Terms and Conditions Policies: A Primer
A terms and conditions policy is a contract between the website owner and the user. Importantly, the policy identifies the owner of the website’s content and allows for that content to be licensed to users. The policy also (attempts to) limit an owner’s liability through disclaimers.
The key terms of a terms and condition policy include, disclosure language, a disclaimer of liability, a license of the content to third-parties, and restrictions on use of the site by visitors. Suppliers of goods and services should also have a separate e-commerce policy that identifies the terms and conditions of each sale, any warranties (or disclaimer of warranties), delivery terms and any return policy. These policies also identify the terms upon which goods and services are supplied to customers. In fact, some payment providers require e-commerce terms and conditions before you can open a merchant account.
The enforceability of website terms and conditions policies has varied over the years. Overall, courts have tended to enforce “click wrap” agreements as long as a user has been afforded an adequate opportunity to read the terms. (Click wrap or click through agreements make the user click on a button such as “OK” or “I agree” to indicate your asset to the terms of the policy.) Whereas, “browser wrap” agreements (polices found on the face of the website that do not require a user to indicate assent) have been found to be unenforceable in some circumstances. Among the factors courts consider in determining the enforceability of these types of agreements, include whether the policy is easy to find on the site, accessibility of terms from all areas of the site, legibility, whether an approval button clearly indicated assent, whether legal notices were mixed in with the marketing message of the website and the user’s ability to retain an electronic or print form of the policy.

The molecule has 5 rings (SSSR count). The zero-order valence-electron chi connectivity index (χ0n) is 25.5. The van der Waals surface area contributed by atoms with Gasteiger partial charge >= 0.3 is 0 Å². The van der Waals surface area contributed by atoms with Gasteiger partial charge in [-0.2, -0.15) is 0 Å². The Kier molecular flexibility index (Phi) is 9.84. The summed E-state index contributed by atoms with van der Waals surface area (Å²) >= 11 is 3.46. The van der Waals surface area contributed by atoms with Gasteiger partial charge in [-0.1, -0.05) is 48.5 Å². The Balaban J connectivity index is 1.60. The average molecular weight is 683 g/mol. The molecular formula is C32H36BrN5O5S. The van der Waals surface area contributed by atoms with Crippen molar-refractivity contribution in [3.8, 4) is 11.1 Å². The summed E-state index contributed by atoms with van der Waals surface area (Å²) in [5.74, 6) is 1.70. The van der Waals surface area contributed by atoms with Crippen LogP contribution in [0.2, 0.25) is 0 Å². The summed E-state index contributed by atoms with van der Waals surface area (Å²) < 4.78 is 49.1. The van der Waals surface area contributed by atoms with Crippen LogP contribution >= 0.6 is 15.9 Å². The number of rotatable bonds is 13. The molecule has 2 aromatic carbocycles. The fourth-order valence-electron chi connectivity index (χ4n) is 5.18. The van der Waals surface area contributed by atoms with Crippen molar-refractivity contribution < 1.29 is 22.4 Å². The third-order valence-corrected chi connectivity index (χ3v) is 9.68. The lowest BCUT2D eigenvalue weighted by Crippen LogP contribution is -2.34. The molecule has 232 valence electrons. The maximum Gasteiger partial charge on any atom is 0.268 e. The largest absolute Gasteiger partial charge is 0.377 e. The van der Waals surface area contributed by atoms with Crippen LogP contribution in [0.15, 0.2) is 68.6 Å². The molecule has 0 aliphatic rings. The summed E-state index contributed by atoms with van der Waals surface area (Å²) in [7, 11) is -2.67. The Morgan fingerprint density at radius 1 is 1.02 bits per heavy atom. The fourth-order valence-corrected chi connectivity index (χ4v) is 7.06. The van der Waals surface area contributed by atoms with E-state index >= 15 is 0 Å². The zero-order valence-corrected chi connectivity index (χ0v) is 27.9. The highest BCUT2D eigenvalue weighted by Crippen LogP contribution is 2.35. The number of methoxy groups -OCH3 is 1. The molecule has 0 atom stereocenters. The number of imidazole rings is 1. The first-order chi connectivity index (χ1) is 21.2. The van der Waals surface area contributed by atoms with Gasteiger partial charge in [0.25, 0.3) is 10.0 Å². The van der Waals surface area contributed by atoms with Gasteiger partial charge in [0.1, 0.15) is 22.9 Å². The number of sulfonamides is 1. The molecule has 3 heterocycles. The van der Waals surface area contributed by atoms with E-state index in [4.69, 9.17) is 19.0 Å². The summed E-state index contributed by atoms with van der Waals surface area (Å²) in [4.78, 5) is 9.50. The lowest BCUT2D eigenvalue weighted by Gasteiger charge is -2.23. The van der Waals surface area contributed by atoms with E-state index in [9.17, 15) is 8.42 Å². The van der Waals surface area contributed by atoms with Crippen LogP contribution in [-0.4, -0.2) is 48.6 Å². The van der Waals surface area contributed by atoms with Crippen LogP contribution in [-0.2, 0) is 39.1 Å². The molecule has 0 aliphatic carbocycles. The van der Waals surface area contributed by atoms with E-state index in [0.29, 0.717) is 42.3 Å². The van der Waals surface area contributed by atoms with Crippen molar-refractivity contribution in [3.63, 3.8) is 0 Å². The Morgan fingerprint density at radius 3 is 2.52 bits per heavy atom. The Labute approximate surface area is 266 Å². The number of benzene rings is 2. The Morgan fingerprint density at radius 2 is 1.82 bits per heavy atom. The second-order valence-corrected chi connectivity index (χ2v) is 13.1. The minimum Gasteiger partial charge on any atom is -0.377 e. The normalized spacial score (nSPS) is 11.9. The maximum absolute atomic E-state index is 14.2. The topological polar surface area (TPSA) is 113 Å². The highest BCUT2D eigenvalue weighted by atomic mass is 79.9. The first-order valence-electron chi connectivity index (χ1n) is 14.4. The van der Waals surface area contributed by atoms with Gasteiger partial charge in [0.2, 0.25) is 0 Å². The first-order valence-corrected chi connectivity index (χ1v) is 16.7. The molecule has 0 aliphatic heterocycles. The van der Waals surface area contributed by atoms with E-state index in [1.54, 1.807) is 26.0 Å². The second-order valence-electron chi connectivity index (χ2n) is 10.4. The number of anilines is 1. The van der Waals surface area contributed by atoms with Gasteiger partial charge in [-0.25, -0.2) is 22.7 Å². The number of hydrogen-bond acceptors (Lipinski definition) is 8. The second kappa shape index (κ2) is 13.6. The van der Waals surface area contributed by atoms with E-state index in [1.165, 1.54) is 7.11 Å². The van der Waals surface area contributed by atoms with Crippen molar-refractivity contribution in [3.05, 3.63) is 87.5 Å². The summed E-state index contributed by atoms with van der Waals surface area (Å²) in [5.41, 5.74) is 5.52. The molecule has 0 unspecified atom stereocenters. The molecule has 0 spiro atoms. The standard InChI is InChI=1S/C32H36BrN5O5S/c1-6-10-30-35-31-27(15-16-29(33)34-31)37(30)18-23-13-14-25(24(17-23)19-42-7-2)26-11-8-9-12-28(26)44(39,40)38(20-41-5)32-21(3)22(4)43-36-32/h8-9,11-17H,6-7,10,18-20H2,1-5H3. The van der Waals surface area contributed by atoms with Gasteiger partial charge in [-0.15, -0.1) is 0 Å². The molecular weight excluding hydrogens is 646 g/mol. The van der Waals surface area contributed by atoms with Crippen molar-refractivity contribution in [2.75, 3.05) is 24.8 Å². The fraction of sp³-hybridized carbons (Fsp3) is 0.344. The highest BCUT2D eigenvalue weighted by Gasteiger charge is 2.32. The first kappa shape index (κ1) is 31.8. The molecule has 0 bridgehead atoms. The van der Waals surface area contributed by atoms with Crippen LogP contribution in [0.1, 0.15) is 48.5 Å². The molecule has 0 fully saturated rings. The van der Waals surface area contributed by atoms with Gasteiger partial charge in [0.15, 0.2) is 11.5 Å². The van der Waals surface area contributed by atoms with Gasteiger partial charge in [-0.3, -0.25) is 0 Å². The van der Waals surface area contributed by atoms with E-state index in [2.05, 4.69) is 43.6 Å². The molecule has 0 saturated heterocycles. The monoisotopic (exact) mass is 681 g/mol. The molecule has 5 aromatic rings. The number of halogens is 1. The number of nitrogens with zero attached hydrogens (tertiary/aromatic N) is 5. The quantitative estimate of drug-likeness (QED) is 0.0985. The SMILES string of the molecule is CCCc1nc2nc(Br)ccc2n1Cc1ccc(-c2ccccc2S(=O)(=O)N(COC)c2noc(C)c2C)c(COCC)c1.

Cutting and pasting from existing policies may offer a quick fix, but such tactics only work if the terms are valid, enforceable and sufficiently relevant to your website. What is relevant to a website posting general information about weekly happenings in a certain city may not be relevant to, or broad enough to protect, an e-commerce site.
For assistance in drafting your company’s terms and condition policy, or other end user agreements, please contact Stacey Davis at The Law Firm of Stacey A. Davis, LLC at 205.777.9906 or email@example.com